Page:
For the expected takes on all sides of the issue, I point you generally to this morning’s internet, where the call seems to be everywhere. (You know it’s big when its on the front page of the Drudge Report. I’m just waiting to see the Romney and Obama campaigns blame each other for the call. UPDATE: Here it is!)  Of course, you come to Duetsblog to find out about issues that are important to you: to wit, are the replacement referees worse than their video game counterparts?  To the evidence!

In the video game category, I’d suggest looking here, here, here, here, and here.  A collection of videos of the replacement refs in action can be found here.  If you’re undecided after those examples, feel free to do your own independent research (assuming you haven’t already been fired after your boss catches you watching YouTube videos of bad video games call while you’re supposed to be working).  Then, if you actually had the werewithal to come to a conclusion on this, you’d be remiss not to post your thoughts in the comments.  As for me (and I assume reletively recent Packer convert and Duets superstar Catlan McCurdy), I’ll just be drowning my sorrows with coffee this morning.

For the two or three of you that have made a habit of reading more than the headlines of my blog posts, you may recall that I have occasionally authored posts about "personal branding" as it relates to athletes and celebrities.  Given my general interest in the topic, I couldn’t help but pile on to the information overload and semi-unexplainable hype surrounding the one, the only, TIM TEBOW!!!

For those of you who aren’t sports fans, Tim Tebow is the current quarterback for the Denver Broncos. By all objective statistical measures, Tim Tebow is AT BEST a slightly below average NFL quarterback. However, for reasons that are inexplicable, the Denver Broncos have won all but one game that Tebow has started this year with almost every single win occurring in dramatic fourth quarter comebacks. As noted by one esteemed author on the always entertaining sports/cultural commentary website, Grantland, Tim Tebow is the “most (curious, complicated, downright strange) polarizing athlete of our age;” his status as such likely being attributable to his outward (although not necessarily overbearing) Christian beliefs and his penchant for succeeding where rational analysis suggests that he should fail.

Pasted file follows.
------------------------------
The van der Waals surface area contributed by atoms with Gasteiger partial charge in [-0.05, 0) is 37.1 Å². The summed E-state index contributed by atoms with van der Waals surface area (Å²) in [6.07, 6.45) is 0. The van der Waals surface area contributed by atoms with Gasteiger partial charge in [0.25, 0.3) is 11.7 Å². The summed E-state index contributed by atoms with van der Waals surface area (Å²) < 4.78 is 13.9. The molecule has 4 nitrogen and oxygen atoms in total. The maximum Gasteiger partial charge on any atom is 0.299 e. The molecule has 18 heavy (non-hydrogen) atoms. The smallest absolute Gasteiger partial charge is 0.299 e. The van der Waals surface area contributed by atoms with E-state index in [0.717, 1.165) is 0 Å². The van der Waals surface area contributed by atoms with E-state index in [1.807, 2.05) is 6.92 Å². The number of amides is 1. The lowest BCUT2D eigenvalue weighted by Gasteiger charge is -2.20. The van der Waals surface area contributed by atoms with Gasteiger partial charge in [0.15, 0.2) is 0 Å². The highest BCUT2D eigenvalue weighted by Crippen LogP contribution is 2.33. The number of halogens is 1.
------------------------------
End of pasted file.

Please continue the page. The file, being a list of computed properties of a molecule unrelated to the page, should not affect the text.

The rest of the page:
He’s spawned a new craze – Tebowing – which is similar to the flash in the pan that was known as “planking.” He’s developed a rabid fan base and an equally rabid anti-fan base. At this point, Tebow is white hot in the sports world and is probably the second biggest story of the NFL season behind the hated Green Bay Packers’ quest for a perfect season. So this raises the following question: In the world of personal branding, is Tebow the next Pet Rock or is Tebow the next Apple? The answer is, of course, yet to be written, but it would seem that Tebow is probably falling into the “fad” pile. 

According to Joel Best as reported in Discovery News, the anatomy of a fad consists of three essential parts: emerging (the fad starts small and is picked up by “early adopters”), surging (the fad quickly gains momentum as promoters rush to exploit the fad and more people see it) and purging (the “early adopters” tire of the fad and look for the next new thing, and the public gradually loses interest). It would seem that each of these is likely to apply to Tebow. The emerging phase with the early adopters likely arose from Tebow’s success as a college quarterback and the transfer to the Denver fan base. The surging and “quick momentum” is demonstrated by the mere existence of “Tebowing.” Finally, the purging phase is likely to occur when statistical probability catches up with Tebow and the remarkable winning ceases.

Given this, if I were promoting a product, I wouldn’t be buying into the Tebow brand long term.